Dealing With Your Divorce

The film, Secret Window follows Author Mort Rainey whose life is in a downward spiral and he exhibits signs of having Dissociative Identity Disorder or DID. The majority of the film takes place in a small rural town where Mort Rainey is currently living since he is in the process of getting divorced and his wife is staying at their home. The main plot of the film is another author shows up and begin harassing Mort and killing people he knows.

The other Author turns out to be Mort’s disassociated identity at the end of the movie and he kills his wife and her boyfriend. During the majority of the film the viewer gets to see Mort Rainey in his regular state and not the identity he has when he commits the murders that occur. However, in his regular state of mind Mort Rainey does have some undesirable personality traits. As the movie progresses we start to see those traits become more pronounced as the severity of his Dissociative Identity Disorder becomes more severe.

Mort Rainey comes across as an artistic individual who is self-absorbed, disagreeable and aggressive at times. The possible reasoning for Mort Rainey to behave this way is because he is a big-name author and he believes himself to be more important than others. This could lead him to come across as arrogant and self-absorbed. There are several scenes in the film where he displays this behavior. Mort Rainey has a divorce that has been ongoing for over a year and he now not only has to deal with his divorce but there is another author that claims Mort Rainey stole his story and begins to violently harass him.

Get quality help now
Sweet V

Proficient in: Aggression

4.9 (984)

“ Ok, let me say I’m extremely satisfy with the result while it was a last minute thing. I really enjoy the effort put in. ”

+84 relevant experts are online
Hire writer

This other author turns out to be Mort Rainey’s other identity, but he still believes he has interactions with him that become more violent and raise the level of Mort Rainey’s aggression and makes him more disagreeable.

In the film the viewer is able to see Mort’s reactions to several different situations that show how he interprets things based on his personality. One instance is when Mort approaches the local sheriff about the other author threatening him and killing his dog. The sheriff doesn’t seem very concerned by the threat and the makes Mort visibly upset because he believes the sheriff isn’t taking it seriously. Mort then proceeds to hire a private investigator because he believes the sheriff is incompetent. While most people would simply let the sheriff take care of the issue Mort sees himself as better than the locals from the small town he is living in and that arrogance is what leads him to hire the private investigator.

Mort’s previous relationship with his wife and the consequent divorce plays a big role in his personality. Not only did the breakup of their relationship lead Mort to become more aggressive, reclusive, jealous and less agreeable, it also leads to the creation of his other identity which personified these personality traits to the extreme. While Mort doesn’t directly take his anger out of his wife until the end of the film, her fiancé, Ted receives the brunt of Mort’s jealousy and aggression. When Mort and his wife are going over the itemized list from their house fire at the lawyers’ office Ted is also present which greatly irritates Mort. Mort then accuses Ted of “rubber necking” when he is trying to look at the list which then causes an argument resulting in Ted leaving the room. There is also an example of the severity of the jealousy possessed by Mort at the beginning of the film where he shows up at a motel with a gun to confront and possibly kill his wife and Ted.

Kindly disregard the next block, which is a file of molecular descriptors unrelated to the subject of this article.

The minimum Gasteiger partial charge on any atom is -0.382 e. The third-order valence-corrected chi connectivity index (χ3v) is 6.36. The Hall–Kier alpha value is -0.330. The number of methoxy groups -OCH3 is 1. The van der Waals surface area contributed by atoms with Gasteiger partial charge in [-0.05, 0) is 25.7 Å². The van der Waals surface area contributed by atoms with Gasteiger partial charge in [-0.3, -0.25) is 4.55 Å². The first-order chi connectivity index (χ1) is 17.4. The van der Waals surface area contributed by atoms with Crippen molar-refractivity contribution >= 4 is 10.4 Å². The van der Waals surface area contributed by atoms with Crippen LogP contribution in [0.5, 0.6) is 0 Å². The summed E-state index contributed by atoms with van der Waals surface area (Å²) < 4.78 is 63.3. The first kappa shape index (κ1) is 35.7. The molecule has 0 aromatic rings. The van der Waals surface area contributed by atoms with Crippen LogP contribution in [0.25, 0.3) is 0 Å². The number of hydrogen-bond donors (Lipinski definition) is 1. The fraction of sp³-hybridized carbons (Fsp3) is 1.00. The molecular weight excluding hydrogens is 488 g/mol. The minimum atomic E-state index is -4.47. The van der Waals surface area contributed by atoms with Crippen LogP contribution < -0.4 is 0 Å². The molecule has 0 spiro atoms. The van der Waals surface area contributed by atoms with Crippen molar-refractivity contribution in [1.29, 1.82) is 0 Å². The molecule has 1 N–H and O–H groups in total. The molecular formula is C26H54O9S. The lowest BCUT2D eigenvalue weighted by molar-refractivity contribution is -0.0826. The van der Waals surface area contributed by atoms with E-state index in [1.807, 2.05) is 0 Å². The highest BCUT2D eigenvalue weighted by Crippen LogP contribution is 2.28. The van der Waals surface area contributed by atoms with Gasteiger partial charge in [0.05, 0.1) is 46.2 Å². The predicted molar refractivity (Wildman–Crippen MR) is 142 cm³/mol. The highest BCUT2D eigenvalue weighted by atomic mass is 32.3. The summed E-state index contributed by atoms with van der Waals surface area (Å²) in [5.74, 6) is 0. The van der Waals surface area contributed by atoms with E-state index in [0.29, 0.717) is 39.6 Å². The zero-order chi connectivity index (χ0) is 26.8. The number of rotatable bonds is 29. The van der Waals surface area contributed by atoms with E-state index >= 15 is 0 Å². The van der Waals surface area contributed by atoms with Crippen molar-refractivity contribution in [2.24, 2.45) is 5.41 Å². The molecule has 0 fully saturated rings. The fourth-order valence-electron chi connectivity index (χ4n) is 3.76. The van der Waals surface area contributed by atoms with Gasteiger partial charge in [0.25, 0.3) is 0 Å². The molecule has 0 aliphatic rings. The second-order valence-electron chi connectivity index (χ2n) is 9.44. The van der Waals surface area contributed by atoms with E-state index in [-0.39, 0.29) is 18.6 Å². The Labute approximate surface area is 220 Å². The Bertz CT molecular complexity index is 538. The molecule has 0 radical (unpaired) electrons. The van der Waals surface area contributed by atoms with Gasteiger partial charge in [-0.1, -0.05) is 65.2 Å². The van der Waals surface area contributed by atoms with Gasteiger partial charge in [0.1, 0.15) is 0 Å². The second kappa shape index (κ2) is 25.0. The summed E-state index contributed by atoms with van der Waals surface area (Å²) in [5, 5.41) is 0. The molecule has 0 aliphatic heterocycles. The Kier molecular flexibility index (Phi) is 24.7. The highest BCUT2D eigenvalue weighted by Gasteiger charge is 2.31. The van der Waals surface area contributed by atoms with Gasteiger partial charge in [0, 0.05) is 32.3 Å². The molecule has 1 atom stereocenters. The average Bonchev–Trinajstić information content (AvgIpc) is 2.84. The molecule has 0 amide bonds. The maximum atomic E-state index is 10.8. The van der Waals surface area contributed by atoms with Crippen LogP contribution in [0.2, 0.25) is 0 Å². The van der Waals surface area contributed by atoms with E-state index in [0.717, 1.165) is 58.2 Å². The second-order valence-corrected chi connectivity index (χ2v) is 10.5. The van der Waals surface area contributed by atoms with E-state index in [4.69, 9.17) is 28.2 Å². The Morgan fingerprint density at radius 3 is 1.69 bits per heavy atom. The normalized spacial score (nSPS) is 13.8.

The best personality theory to use to interpret the character of Mort Rainey is The Big Five Theory. This is because Mort Rainey is a complex character and the Big Five Theory is composed of five, “…broad traits…” which allow an in-depth interpretation of Mort Rainey. One of the concepts from the big five is the level of an individual’s agreeableness which Mort Rainey is at the low end of the scale. According to the text individuals that are agreeable get along with others and avoid conflict using this definition it can be concluded that Mort Rainey is not an agreeable person but is in fact a disagreeable individual which the text characterized as an individual who displays aggression and is part of frequent social conflict. The definition of a disagreeable individual clearly represents Mort Rainey because the almost the entire film is filled with social conflicts for Mort.

Mort Rainey displays a very low level of agreeableness throughout the film with almost every other character he comes into contact with. Mort Rainey’s disagreeableness is very evident in the beginning of the film when he interacts with his house keeper, Mrs. Garvey. Mrs. Garvey takes a manuscript out of the trash and puts it back on the table for Mort which irritates him despite her doing it out of kindness. Mrs. Garvey then offers to make Mort lunch which he refuses and then she tells him he is a, “good man” in an effort to offer him emotional support. Instead of being thankful to Mrs. Garvey Mort speaks to himself but to her saying, “It’s my personal business, Mrs. Garvey. Thank you very much.” and, “Her sticky, weird fingers on my privacy.” This interaction illustrates that Mort Is on the low end of the scale for agreeableness and it correlates with his aggression he shows later in the film. The viewer can also see the low level of agreeableness in the earlier part of the conversation with Mrs. Garvey is evident in Mort’s tone of voice despite her not hearing it.

Cite this page

Dealing With Your Divorce. (2022, Nov 19). Retrieved from

Let’s chat?  We're online 24/7